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Mable struggled all her life with people-pleasing. She said she could not remember a time when she was free from thinking about what others thought about her. The way she dresses, the car she drives, the technology she carries, and the house she owns are controlled to some degree by what others think about her.
Her counselor quickly discerned her problem as fear of man (Proverbs 29:25). He told her that she needed to be more concerned with pleasing God than others. And from there, the counselor laid out a plan of prayer, Bible study, and service-oriented activities so she could practice a lifestyle of pleasing God.
The mistake the counselor made was not carefully explaining what pleasing God meant to a people-pleasing idolator. Mable embraced a performance-driven, people-pleasing lifestyle decades ago. When she was told to please God rather than others, it was not difficult for her to do. Pleasing others was her strength. Unfortunately, she did not know what pleasing God meant so she did what she does best: She ratcheted up her obedience.
And a voice came from heaven, You are my beloved Son; with you, I am well pleased (Mark 1:11).
Everything Jesus did pleased God. Christ came to do the will of the Father, and He perfectly completed the task. The Father received the finished work of Christ, which opened a new way for you to please God: you accept the works of Jesus rather than relying on your own (Ephesians 2:8-9).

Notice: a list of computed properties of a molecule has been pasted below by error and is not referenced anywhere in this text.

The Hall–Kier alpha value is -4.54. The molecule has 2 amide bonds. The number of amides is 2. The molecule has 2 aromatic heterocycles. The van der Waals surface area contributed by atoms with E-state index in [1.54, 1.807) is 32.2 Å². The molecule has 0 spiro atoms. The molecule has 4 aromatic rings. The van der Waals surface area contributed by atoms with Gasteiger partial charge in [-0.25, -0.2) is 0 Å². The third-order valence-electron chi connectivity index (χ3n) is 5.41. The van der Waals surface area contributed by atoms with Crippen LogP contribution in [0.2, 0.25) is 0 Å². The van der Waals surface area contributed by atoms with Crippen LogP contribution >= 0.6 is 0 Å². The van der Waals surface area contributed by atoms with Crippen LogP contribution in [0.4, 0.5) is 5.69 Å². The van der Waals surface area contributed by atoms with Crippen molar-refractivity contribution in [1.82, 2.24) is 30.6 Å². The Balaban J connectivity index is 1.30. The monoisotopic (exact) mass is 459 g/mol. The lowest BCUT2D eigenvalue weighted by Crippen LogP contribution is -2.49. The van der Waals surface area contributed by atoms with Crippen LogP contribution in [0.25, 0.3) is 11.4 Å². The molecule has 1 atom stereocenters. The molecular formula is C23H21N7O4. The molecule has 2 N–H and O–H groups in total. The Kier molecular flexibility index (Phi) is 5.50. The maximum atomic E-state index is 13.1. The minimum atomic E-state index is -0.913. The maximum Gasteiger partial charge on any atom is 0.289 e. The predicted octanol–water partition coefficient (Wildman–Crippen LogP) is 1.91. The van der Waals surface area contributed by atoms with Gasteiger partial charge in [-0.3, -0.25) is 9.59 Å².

Without faith, it is impossible to please Him (Hebrews 11:6).
Pleasing God is not about what you do, but about resting in the only One who could please God. Even on your best day, with your best works, you would not be acceptable to God (Isaiah 64:6). Mable is a Christian, who is trying to please God by performing for Him. Before she met with her counselor, she tried to please others, as noted by the bullet points above. After she had met with her counselor, she switched to trying to please God, as indicated in the examples below. Mable did not change. She only switched who she wanted to like her.
As you can see, when her biblical counselor gave her a list of things to do to please God, Mable was initially excited about her new list. People pleasing, self-reliant, performance-driven people love lists. After a while, she could not juggle her new list of spiritual disciplines with the rest of her life. Eventually, discouragement set in. Then depression. The self-imposed demands were too much. From her perspective, God was not pleased with her, and her poor performance was proof.
Mable’s functional theology was an effort to manage (manipulate) God’s pleasure by what she did rather than what Jesus did. Her understanding of Christ’s work was limited. She believed the gospel was for her salvation while her obedience was for her sanctification.
Obedience is, of course, important for the Christian. The key idea is to make sure your obedience is not an effort to please God, but a response to your faith in God. This idea is the context of Paul’s words to the Corinthians, “We make it our aim to please Him.” (See 2 Corinthians 5:9) Paul hoped the Corinthians would understand that pleasing God was a walk by faith rather than a walk by sight (2 Corinthians 5:7).